Adam Barlev, Chemistry
My research straddles the line between Chemistry and Molecular Biology. At what point does a molecule become alive? At what stage does a molecule have function or the ability to sense its environment?
In the lab of Dr. Dipankar Sen, we use the technique of SELEX, also called evolution in a test tube. In this technique, synthetic random DNA (which is most certainly dead and not capable of much of anything) can be evolved to carry out a task. The task I study is DNA repair; That is, I study a particular peice of DNA which can repair another strand when it gets the type of lesions that cause skin cancer.
Even a tiny drop of water at the bottom of a test tube can hold billions of billions of unique DNA sequences. I like to think of the unfathomably large number of sequences in that drop as a thought in Natures' mind, simultaneously holding every attempt at solving a given problem. Most of them probably arent very good solutions at all, but if you're clever enough, and can think of a way to isolate those molecules that show life-like properties, they can be amplified and the cycle repeated.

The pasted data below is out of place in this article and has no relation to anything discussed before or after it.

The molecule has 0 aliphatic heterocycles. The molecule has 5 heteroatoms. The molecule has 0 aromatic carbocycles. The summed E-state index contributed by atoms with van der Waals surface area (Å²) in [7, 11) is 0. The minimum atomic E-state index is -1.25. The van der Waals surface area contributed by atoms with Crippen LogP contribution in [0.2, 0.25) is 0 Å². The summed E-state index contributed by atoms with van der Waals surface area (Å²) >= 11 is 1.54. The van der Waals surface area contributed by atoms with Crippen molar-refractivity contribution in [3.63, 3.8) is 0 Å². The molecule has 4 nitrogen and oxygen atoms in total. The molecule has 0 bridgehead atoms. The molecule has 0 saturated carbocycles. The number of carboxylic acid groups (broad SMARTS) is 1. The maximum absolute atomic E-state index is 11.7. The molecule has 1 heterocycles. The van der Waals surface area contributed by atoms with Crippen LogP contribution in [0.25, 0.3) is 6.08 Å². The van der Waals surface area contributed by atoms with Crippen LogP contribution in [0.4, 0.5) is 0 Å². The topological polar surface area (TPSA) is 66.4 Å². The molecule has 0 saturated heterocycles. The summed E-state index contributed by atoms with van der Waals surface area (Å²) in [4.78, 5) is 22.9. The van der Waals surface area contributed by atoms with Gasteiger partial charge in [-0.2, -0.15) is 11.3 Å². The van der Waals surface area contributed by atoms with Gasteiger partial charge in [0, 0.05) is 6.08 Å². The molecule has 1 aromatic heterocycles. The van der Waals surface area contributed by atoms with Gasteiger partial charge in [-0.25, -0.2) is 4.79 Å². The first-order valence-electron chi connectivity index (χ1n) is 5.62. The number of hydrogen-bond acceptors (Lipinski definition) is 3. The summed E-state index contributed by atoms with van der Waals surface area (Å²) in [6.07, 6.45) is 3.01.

Once isolated, characterizing the molecules generated by SELEX can be challenging. Many of the tried and true techniques in Molecular Biology such as X-Ray Crystalography are infeasible. Without these brute-force methods, we're forced to be creative and apply techniques from Electrochemistry, Biophysics and Enzymology to try and figure out how the molecules we've isolated function.